A counter-intuitive strategy results in enhanced sales and high margins, often because people are willing to pay a premium for normal, regular goods and services. In his book Predictably Irrational, professor, author Dan Ariely provides experiments to show people’s irrational behavior as they spend. Ariely says most people don’t know what they want unless they see it in context. That’s why some firms provide the framework for irrational spending with counter-intuitive strategies. Consider aspects of Costco, Starbucks, and Apple’s strategies.
At Costco, people pay an annual membership fee for the “privilege” of shopping—to spend! This counter-intuitive strategy generates the bulk of Costco’s profits. Still, most businesses haven’t been able to copy it.
Starbucks’ coffee demands a premium. Why? Starbucks’ doesn’t merely sell coffee and other products. Indeed, Starbucks’ strategy is to provide the “Third Place” for folks to gather: home, work, Starbucks. Why do people pay so much to consume products and hang out at Starbucks? One reason is Starbucks doesn’t mind if you stick around and buy nothing. Starbucks knows enough people will spend. And the longer folks stay in the location, the higher the probability they will spend. Starbucks is not only selling coffee and other products but creating a gathering environment—an excellent counter-intuitive strategy!
Apple charges a premium for newly released phones (and other products) that do not make existing phones obsolete in the short-to-medium terms. For example, iPhone X bought last year is in perfect condition today and will function well with Apple’s new operating system, iOS 12. Nevertheless, Apple upgraded iPhone X; confident folks will pay a premium for virtually the same product they bought one year earlier.
Strategy Is About Choices
To take advantage of a counter-intuitive strategy, a firm must realize that strategy is about choices of what it plans to do, and what it won’t do to reach and retain customers. That’s it! It’s not about growth as so many businesses state. It’s the strategy that will cause growth or decline. Growth, per se, is the result of the strategy. Developing a proper counter-intuitive strategy starts with a basic knowledge of attitudes and insights of your existing and likely customers and target markets.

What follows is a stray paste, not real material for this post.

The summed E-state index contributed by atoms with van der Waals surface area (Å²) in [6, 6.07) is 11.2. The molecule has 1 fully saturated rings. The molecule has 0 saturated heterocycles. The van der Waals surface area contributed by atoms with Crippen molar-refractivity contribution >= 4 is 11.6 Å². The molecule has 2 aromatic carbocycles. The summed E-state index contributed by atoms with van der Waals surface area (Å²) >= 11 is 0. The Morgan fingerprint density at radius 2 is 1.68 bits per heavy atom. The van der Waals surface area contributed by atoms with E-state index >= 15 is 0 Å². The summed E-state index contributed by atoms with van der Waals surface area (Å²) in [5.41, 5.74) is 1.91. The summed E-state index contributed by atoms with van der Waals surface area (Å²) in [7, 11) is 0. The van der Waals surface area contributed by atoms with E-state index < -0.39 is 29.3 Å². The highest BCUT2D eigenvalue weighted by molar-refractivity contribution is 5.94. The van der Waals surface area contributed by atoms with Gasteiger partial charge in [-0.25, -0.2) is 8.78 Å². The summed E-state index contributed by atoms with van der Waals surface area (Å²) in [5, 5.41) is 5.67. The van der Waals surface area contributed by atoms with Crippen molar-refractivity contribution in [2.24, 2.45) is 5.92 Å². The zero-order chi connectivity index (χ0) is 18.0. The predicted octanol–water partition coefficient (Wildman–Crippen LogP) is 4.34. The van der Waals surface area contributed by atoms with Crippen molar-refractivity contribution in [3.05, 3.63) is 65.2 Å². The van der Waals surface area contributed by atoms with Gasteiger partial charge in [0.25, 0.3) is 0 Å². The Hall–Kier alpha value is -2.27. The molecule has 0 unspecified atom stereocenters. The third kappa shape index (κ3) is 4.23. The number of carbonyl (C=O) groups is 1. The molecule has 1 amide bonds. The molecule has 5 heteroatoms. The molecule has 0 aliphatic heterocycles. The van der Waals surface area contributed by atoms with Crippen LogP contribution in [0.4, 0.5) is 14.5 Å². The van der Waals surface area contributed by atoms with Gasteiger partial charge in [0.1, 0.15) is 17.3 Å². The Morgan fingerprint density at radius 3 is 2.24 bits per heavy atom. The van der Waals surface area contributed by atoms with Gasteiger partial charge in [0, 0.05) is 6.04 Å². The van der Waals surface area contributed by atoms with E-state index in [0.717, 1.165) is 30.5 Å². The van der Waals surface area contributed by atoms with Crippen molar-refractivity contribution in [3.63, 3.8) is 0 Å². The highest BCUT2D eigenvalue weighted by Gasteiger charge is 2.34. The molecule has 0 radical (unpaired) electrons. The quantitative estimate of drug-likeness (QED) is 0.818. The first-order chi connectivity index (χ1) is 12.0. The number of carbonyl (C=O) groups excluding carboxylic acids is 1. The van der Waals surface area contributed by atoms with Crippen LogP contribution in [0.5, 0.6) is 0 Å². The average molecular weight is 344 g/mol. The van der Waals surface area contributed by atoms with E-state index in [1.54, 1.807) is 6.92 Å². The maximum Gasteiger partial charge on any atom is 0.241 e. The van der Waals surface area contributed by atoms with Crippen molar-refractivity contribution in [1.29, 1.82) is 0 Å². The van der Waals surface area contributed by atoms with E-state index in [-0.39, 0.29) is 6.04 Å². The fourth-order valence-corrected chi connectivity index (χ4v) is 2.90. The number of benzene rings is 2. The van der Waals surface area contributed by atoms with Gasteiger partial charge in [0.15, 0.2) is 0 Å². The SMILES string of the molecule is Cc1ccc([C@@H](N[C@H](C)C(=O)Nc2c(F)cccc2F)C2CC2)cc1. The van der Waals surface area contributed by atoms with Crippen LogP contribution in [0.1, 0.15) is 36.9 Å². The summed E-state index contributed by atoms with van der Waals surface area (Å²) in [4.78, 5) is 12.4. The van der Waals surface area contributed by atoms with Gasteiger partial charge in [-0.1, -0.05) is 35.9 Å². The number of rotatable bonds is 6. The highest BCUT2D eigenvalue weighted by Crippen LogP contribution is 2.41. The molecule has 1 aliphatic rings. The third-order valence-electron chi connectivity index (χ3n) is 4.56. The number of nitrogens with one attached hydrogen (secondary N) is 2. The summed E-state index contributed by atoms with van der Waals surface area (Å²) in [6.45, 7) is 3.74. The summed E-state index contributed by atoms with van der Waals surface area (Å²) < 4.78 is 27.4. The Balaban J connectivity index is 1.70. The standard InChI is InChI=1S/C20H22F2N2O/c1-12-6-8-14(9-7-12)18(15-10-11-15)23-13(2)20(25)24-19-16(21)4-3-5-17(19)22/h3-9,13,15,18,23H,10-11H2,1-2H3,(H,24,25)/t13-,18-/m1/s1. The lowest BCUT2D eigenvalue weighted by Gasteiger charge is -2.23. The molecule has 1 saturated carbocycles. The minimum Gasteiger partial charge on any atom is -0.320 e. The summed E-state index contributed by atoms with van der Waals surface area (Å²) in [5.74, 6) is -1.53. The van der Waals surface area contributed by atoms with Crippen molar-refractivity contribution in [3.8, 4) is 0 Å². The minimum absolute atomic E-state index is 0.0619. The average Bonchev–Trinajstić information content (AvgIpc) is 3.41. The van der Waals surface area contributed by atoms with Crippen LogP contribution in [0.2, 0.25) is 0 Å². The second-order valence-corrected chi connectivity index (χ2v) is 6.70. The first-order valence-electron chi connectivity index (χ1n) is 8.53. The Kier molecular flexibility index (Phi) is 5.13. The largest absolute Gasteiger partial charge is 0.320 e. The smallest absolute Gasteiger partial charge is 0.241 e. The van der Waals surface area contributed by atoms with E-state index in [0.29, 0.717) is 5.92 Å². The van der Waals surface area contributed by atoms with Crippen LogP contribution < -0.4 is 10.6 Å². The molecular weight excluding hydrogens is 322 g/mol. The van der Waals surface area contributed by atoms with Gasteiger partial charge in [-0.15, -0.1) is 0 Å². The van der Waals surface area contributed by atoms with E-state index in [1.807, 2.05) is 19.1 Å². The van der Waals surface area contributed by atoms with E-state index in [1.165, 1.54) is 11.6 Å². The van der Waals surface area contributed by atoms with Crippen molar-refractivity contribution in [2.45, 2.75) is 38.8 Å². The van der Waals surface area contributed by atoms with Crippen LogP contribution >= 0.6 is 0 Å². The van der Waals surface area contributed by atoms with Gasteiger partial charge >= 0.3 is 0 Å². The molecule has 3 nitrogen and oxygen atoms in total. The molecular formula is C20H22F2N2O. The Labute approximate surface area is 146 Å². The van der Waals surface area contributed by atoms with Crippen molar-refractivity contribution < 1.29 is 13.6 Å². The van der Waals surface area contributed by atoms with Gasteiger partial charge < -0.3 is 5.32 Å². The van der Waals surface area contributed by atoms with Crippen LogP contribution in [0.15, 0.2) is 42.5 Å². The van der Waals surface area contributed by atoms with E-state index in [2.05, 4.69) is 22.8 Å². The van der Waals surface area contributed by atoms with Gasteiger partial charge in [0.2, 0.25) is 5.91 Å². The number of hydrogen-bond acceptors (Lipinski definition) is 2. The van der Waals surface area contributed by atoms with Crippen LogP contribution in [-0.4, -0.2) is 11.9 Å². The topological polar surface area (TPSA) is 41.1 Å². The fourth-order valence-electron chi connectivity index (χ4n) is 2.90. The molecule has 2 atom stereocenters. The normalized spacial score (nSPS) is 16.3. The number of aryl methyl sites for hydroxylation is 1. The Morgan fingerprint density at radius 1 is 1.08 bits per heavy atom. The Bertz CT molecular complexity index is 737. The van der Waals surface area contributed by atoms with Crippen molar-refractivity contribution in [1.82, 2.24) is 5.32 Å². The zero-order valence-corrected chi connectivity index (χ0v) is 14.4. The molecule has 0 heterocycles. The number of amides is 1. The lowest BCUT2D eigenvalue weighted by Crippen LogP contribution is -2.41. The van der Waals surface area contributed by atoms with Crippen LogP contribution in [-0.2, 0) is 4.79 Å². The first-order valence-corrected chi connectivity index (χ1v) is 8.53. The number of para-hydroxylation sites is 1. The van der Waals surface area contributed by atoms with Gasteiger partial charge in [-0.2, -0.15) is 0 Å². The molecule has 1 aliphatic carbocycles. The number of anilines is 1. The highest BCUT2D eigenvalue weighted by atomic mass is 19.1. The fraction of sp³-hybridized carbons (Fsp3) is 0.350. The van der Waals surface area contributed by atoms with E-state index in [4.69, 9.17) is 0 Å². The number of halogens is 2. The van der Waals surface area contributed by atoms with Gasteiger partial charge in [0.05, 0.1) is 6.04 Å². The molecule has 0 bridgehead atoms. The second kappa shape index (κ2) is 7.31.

A counter-intuitive strategy isn’t enough. A firm must apply counter-intuitive thinking as it examines its ongoing business activities to develop value creation solutions that do not diminish customer care. For example, managing working capital requires counter-intuitive thinking. People would not expect the ideal inventory level to be zero. But it is! To be sure, the uninitiated would think a firm would be better off with lots of inventory so it would eliminate the possibility of being unable to fulfill an order. Just-in-Time inventory systems are popular because holding inventory represents cash tied up and not available in the rest of the business. The faster inventory turns, the better. Effective working capital management is crucial to a business’ success.
It is counter-intuitive but an excellent business practice to put properly trained and intrinsically motivated frontline workers in right jobs, remove direct supervision, and empower these workers to serve customers. This approach will create more value in the business than a hierarchical system with un-empowered, poorly trained employees with lots of supervision. That’s why Southwest Airlines and FedEx and others put people first and customers second.
© 2018 Michel A Bell